Molecular Imaging and Biology

, Volume 20, Issue 2, pp 221–229 | Cite as

Sentinel Lymph Node Characterization with a Dual-Targeted Molecular Ultrasound Contrast Agent

  • Kibo Nam
  • Maria Stanczak
  • Flemming Forsberg
  • Ji-Bin Liu
  • John R. Eisenbrey
  • Charalambos C. Solomides
  • Andrej Lyshchik
Research Article

Abstract

Purpose

The purpose of this study was to assess the performance of molecular ultrasound with dual-targeted microbubbles to detect metastatic disease in the sentinel lymph nodes (SLNs) in swine model of naturally occurring melanoma. The SLN is the first lymph node in the lymphatic chain draining primary tumor, and early detection of metastatic SLN involvement is critical in the appropriate management of melanoma.

Procedure

Nine Sinclair swine (weight 3–7 kg; Sinclair BioResources, Columbia, MO, USA) with naturally occurring melanoma were examined. Siemens S3000 scanner with a 9L4 probe was used for imaging (Siemens Healthineers, Mountain View, CA). Dual-targeted contrast agent was created using Targestar SA microbubbles (Targeson, San Diego, CA, USA) labeled with ανβ3-integrin and P-selectin antibodies. Targestar SA microbubbles labeled with IgG-labeled were used as control. First, peritumoral injection of Sonazoid contrast agent (GE Healthcare, Oslo, Norway) was performed to detect SLNs. After that, dual-targeted and IGG control Targestar SA microbubbles were injected intravenously with a 30-min interval between injections. Labeled Targestar SA microbubbles were allowed to circulate for 4 min to enable binding. After that, two sets of image clips were acquired several seconds before and after a high-power destruction sequence. The mean intensity difference pre- to post-bubble destruction within the region of interest placed over SLN was calculated as a relative measure of targeted microbubble contrast agent retention. This process was repeated for non-SLNs as controls. All lymph nodes evaluated on imaging were surgically removed and histologically examined for presence of metastatic involvement.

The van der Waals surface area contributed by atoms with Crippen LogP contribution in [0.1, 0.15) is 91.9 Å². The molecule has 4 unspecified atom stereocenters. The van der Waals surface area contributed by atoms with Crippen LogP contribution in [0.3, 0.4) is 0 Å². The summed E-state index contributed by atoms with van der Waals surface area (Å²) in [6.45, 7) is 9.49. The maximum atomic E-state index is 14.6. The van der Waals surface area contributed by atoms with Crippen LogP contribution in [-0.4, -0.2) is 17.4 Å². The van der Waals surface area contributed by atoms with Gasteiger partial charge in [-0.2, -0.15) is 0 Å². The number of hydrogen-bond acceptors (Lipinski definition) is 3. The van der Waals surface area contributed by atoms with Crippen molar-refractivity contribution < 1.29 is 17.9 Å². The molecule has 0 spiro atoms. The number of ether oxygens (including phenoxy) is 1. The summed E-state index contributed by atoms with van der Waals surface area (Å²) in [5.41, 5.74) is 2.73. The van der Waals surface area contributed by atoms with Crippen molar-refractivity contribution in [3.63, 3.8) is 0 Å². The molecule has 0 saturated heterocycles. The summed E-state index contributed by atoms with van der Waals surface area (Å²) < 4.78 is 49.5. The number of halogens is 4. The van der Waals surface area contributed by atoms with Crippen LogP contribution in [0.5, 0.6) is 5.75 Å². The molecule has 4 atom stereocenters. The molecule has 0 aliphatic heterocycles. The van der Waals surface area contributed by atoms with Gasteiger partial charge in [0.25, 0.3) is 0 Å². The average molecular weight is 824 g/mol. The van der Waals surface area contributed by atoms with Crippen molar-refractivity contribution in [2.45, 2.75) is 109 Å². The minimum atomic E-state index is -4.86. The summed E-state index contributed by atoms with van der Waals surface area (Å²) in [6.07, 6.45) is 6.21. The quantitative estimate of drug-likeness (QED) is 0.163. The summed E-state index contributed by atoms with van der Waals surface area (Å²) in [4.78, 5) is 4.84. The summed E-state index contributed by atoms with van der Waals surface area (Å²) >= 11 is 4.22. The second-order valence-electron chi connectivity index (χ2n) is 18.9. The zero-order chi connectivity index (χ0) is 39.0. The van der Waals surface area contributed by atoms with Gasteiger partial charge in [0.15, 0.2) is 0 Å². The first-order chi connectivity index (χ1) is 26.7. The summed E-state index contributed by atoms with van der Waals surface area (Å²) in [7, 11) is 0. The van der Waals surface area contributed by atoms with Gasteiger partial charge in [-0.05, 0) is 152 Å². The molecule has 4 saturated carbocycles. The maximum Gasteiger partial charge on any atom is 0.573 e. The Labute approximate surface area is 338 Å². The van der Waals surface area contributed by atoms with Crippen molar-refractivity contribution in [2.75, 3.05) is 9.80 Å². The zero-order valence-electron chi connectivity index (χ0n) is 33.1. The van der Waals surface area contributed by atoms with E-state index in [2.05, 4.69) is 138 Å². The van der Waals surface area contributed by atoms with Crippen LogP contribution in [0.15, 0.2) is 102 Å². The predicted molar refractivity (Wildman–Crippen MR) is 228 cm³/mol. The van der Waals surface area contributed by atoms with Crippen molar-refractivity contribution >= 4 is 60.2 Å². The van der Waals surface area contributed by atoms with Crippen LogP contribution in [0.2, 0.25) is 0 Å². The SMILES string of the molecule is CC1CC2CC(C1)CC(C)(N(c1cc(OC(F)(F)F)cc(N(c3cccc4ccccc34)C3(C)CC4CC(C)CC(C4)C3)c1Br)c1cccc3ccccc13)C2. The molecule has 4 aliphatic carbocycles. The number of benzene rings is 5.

Results

A total of 43 lymph nodes (25 SLNs and 18 non-SLNs) were included in the analysis with 18 SLNs demonstrating metastatic involvement greater than 5 % on histology. All non-SLNs were benign. The mean intensity (± SD) of the dual-targeted microbubbles for metastatic SLNs was significantly higher than that of benign LNs (18.05 ± 19.11 vs. 3.30 ± 6.65 AU; p = 0.0008), while IgG-labeled control microbubbles demonstrated no difference in retained contrast intensity between metastatic and benign lymph nodes (0.39 ± 1.14 vs. 0.03 ± 0.24 AU; p = 0.14).

Conclusions

The results indicate that dual-targeted microbubbles labeled with P-selectin and ανβ3-integrin antibodies may aid in detecting metastatic involvement in SLNs of melanoma.

Key words

Sentinel lymph nodes Characterization Melanoma Metastasis Ultrasound Contrast imaging Targeted microbubbles Angiogenesis Inflammation 

Notes

Acknowledgements

Joseph Altemus, a lab animal veterinary technician in Thomas Jefferson University, is specifically acknowledged for help with animal care. This study was supported by NIH R21 CA185121 and GE Healthcare provided Sonazoid, while Siemens provided the S3000 HELX scanner. However, the authors had sole control of the data and information provided for publication.

Compliance with Ethical Standards

This study was approved by the Thomas Jefferson University Animal Care and Use Committee and was performed in accordance with the guidelines of the National Institutes of Health and supervised by our Laboratory Animal Services Department guidelines.

Conflict of Interest

Dr. Forsberg is on the Speaker’s Bureau of GE Healthcare, and Dr. Eisenbrey receives funding, equipment, and drug support from GE Healthcare. The other authors declare that they have no relevant conflict of interest.

Ethical Approval

All applicable institutional and/or national guidelines for the care and use of animals were followed.

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Copyright information

© World Molecular Imaging Society 2017

Authors and Affiliations

  • Kibo Nam
    • 1
  • Maria Stanczak
    • 1
  • Flemming Forsberg
    • 1
  • Ji-Bin Liu
    • 1
  • John R. Eisenbrey
    • 1
  • Charalambos C. Solomides
    • 2
  • Andrej Lyshchik
    • 1
  1. 1.Department of RadiologyThomas Jefferson UniversityPhiladelphiaUSA
  2. 2.Department of PathologyThomas Jefferson UniversityPhiladelphiaUSA

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